The one 'bright spot' Sunderland can take from their Oxford draw - and why a raft of signings aren't required
Well it was different. Nah, only kidding. It was exactly the same.
On January 23 this year, this column referred to Sunderland’s 1-1 draw at Scunthorpe as: “A copied, duplicated, repeat that we’ve seen before, replicated by déjà vu all over again once more. And not for the first time.”
Nine more largely avoidable draws have been racked up since; and somehow the copying and pasting the quote in the previous paragraph seems doubly appropriate.
On Friday Jack Ross was asked what key difference he would like to see from last season.
He answered: “Draw less games.”
It wasn’t an unreasonable response. But I bet he wishes he hadn’t said it now; and not just for grammatical reasons.
Not only did Saturday provide yet another draw, it was the third draw against Oxford in the last 11 months – and they were all 1-1.
Sunderland drew 19 times last season, mainly in games that they should have won against unremarkable opposition. So the only remotely shocking thing about Saturday was the absence of any evidence anything has changed.
On the surface of it, there was considerable difference. There were nine different starters from the previous competitive game, and five players made their first league starts for the club.
There was also a new formation with wing-backs being used along with three centre backs. So why did it look the same as most of the draws last season?
Personally I don’t like playing wing-backs at all. Aside of the physical exertion of being asked in effect to play two positions, few players can be both a winger and a full back. Even fewer of them earn their money in League One.
Voila. Left wing-back Denver Hume didn’t look like an attacker. Right wing-back Lynden Gooch didn’t look like a defender.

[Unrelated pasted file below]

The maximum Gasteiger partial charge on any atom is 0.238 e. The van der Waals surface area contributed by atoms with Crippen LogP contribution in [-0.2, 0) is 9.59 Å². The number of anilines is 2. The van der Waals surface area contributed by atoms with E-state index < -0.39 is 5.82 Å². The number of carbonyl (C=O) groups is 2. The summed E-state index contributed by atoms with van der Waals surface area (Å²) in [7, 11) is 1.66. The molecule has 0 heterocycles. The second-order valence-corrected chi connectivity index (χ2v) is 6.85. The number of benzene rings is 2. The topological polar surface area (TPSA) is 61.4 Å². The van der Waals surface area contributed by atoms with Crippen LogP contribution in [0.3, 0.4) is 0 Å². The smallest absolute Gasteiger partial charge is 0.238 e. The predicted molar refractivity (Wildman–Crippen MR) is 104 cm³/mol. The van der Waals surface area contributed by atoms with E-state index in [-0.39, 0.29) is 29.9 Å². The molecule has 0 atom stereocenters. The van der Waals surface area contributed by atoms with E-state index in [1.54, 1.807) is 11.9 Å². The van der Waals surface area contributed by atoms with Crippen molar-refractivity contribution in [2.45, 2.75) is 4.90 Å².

Holes kept appearing on both sides and playing three centre-backs is unlikely to add any much-needed creativity.
Personally, I would like to see the wing-back system strangled at birth and don’t look forward to seeing it at Ipswich this week.
But tactics and formation are always a distant second in importance to the abilities of the players selected.
One bright spot was the performance of Dylan McGeouch who was man-of-the-match.
However, he’s a defensive midfielder and therefore did not need another defensive midfielder beside him in George Dobson; which partly explains the lack of chances created. Sunderland didn’t exactly lay siege to Oxford’s goal
There was so much to question. I can’t understand why Duncan Watmore was introduced before either Aiden McGeady or Chris Maguire; while deciding not to use Luke O’Nien at all was downright bewildering as Gooch has barely had a good game since Christmas.
But the biggest failing, other than aimless passes and certain players simply performing badly, was the ongoing lack of positivity. Sunderland worry too much about what the opposition might do.
I am well aware that only one game has been played. But the issues are not new and the criticism is not instant panic. The problems are too old for that to be the case.
Furthermore, the pre-season, May’s play-offs and the Oxford game suggest tell us that scoring has become a problem.
There is no magic wand. But solutions are available and don’t require a pile of new signings.